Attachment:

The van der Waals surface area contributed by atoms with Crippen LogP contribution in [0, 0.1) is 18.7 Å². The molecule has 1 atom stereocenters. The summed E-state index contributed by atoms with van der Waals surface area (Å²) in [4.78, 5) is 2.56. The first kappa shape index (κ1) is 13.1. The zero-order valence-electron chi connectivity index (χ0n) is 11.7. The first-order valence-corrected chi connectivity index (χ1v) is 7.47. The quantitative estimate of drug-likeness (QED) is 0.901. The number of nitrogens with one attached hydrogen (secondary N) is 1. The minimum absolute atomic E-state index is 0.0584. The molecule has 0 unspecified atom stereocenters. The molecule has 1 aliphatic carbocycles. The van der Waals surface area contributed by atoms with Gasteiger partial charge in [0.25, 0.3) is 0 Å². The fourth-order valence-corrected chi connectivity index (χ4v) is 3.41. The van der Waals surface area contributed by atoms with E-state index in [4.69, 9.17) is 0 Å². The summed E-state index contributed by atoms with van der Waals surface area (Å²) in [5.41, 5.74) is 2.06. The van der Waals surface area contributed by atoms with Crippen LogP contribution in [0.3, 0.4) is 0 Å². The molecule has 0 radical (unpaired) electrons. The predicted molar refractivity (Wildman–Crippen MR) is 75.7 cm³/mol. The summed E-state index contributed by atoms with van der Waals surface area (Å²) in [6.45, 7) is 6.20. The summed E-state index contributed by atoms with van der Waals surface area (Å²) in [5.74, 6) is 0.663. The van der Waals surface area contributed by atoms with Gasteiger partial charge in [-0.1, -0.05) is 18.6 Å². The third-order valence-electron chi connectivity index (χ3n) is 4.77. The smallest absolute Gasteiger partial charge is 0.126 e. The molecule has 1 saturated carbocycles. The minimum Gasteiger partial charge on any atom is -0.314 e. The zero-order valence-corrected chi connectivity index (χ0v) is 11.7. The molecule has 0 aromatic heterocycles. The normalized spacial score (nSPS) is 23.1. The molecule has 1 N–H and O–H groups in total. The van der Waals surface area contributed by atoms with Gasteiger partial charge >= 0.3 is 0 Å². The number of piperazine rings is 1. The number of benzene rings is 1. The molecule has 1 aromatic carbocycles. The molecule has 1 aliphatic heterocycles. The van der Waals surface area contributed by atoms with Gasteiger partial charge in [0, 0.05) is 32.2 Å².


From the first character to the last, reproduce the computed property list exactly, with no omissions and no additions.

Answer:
The van der Waals surface area contributed by atoms with Crippen LogP contribution in [0, 0.1) is 18.7 Å². The molecule has 1 atom stereocenters. The summed E-state index contributed by atoms with van der Waals surface area (Å²) in [4.78, 5) is 2.56. The first kappa shape index (κ1) is 13.1. The zero-order valence-electron chi connectivity index (χ0n) is 11.7. The first-order valence-corrected chi connectivity index (χ1v) is 7.47. The quantitative estimate of drug-likeness (QED) is 0.901. The number of nitrogens with one attached hydrogen (secondary N) is 1. The minimum absolute atomic E-state index is 0.0584. The molecule has 0 unspecified atom stereocenters. The molecule has 1 aliphatic carbocycles. The van der Waals surface area contributed by atoms with Gasteiger partial charge in [0.25, 0.3) is 0 Å². The fourth-order valence-corrected chi connectivity index (χ4v) is 3.41. The van der Waals surface area contributed by atoms with E-state index in [4.69, 9.17) is 0 Å². The summed E-state index contributed by atoms with van der Waals surface area (Å²) in [5.41, 5.74) is 2.06. The van der Waals surface area contributed by atoms with Crippen LogP contribution in [0.3, 0.4) is 0 Å². The molecule has 0 radical (unpaired) electrons. The predicted molar refractivity (Wildman–Crippen MR) is 75.7 cm³/mol. The summed E-state index contributed by atoms with van der Waals surface area (Å²) in [6.45, 7) is 6.20. The summed E-state index contributed by atoms with van der Waals surface area (Å²) in [5.74, 6) is 0.663. The van der Waals surface area contributed by atoms with Gasteiger partial charge in [-0.1, -0.05) is 18.6 Å². The third-order valence-electron chi connectivity index (χ3n) is 4.77. The smallest absolute Gasteiger partial charge is 0.126 e. The molecule has 1 saturated carbocycles. The minimum Gasteiger partial charge on any atom is -0.314 e. The zero-order valence-corrected chi connectivity index (χ0v) is 11.7. The molecule has 0 aromatic heterocycles. The normalized spacial score (nSPS) is 23.1. The molecule has 1 N–H and O–H groups in total. The van der Waals surface area contributed by atoms with Gasteiger partial charge >= 0.3 is 0 Å². The number of piperazine rings is 1. The number of benzene rings is 1. The molecule has 1 aromatic carbocycles. The molecule has 1 aliphatic heterocycles. The van der Waals surface area contributed by atoms with Gasteiger partial charge in [0, 0.05) is 32.2 Å².